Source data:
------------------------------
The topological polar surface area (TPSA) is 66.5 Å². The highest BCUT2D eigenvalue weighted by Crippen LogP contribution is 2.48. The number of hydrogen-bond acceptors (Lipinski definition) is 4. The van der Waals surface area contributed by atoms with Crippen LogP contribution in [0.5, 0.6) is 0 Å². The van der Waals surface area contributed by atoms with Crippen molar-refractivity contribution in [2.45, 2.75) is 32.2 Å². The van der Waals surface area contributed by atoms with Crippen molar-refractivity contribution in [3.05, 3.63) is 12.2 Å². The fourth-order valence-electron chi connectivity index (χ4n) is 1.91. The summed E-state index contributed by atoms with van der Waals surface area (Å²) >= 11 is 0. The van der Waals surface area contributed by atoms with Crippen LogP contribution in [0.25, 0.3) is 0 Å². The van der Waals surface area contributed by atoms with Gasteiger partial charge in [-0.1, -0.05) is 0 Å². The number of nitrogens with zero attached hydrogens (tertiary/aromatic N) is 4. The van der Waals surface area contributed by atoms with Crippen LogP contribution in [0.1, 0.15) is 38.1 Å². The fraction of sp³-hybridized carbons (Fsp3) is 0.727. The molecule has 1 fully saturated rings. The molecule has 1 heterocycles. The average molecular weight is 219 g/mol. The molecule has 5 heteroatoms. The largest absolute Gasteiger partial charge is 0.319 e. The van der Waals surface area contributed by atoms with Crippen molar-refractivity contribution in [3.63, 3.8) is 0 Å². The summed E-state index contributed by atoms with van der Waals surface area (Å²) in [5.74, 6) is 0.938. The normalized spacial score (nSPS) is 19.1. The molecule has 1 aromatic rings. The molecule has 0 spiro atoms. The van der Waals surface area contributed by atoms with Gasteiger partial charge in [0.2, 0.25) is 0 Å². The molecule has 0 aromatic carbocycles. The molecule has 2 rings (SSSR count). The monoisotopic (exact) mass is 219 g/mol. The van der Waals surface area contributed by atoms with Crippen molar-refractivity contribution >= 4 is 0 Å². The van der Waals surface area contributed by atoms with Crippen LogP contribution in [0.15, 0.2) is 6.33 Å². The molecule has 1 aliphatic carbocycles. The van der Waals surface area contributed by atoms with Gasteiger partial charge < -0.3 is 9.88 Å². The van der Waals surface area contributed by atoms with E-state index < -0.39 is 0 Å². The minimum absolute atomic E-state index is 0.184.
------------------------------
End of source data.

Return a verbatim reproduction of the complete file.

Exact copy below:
The topological polar surface area (TPSA) is 66.5 Å². The highest BCUT2D eigenvalue weighted by Crippen LogP contribution is 2.48. The number of hydrogen-bond acceptors (Lipinski definition) is 4. The van der Waals surface area contributed by atoms with Crippen LogP contribution in [0.5, 0.6) is 0 Å². The van der Waals surface area contributed by atoms with Crippen molar-refractivity contribution in [2.45, 2.75) is 32.2 Å². The van der Waals surface area contributed by atoms with Crippen molar-refractivity contribution in [3.05, 3.63) is 12.2 Å². The fourth-order valence-electron chi connectivity index (χ4n) is 1.91. The summed E-state index contributed by atoms with van der Waals surface area (Å²) >= 11 is 0. The van der Waals surface area contributed by atoms with Crippen LogP contribution in [0.25, 0.3) is 0 Å². The van der Waals surface area contributed by atoms with Gasteiger partial charge in [-0.1, -0.05) is 0 Å². The number of nitrogens with zero attached hydrogens (tertiary/aromatic N) is 4. The van der Waals surface area contributed by atoms with Crippen LogP contribution in [0.1, 0.15) is 38.1 Å². The fraction of sp³-hybridized carbons (Fsp3) is 0.727. The molecule has 1 fully saturated rings. The molecule has 1 heterocycles. The average molecular weight is 219 g/mol. The molecule has 5 heteroatoms. The largest absolute Gasteiger partial charge is 0.319 e. The van der Waals surface area contributed by atoms with Crippen molar-refractivity contribution in [3.63, 3.8) is 0 Å². The summed E-state index contributed by atoms with van der Waals surface area (Å²) in [5.74, 6) is 0.938. The normalized spacial score (nSPS) is 19.1. The molecule has 1 aromatic rings. The molecule has 0 spiro atoms. The van der Waals surface area contributed by atoms with Gasteiger partial charge in [0.2, 0.25) is 0 Å². The molecule has 0 aromatic carbocycles. The molecule has 2 rings (SSSR count). The monoisotopic (exact) mass is 219 g/mol. The van der Waals surface area contributed by atoms with Crippen molar-refractivity contribution >= 4 is 0 Å². The van der Waals surface area contributed by atoms with Crippen LogP contribution in [0.15, 0.2) is 6.33 Å². The molecule has 1 aliphatic carbocycles. The van der Waals surface area contributed by atoms with Gasteiger partial charge < -0.3 is 9.88 Å². The van der Waals surface area contributed by atoms with E-state index < -0.39 is 0 Å². The minimum absolute atomic E-state index is 0.184.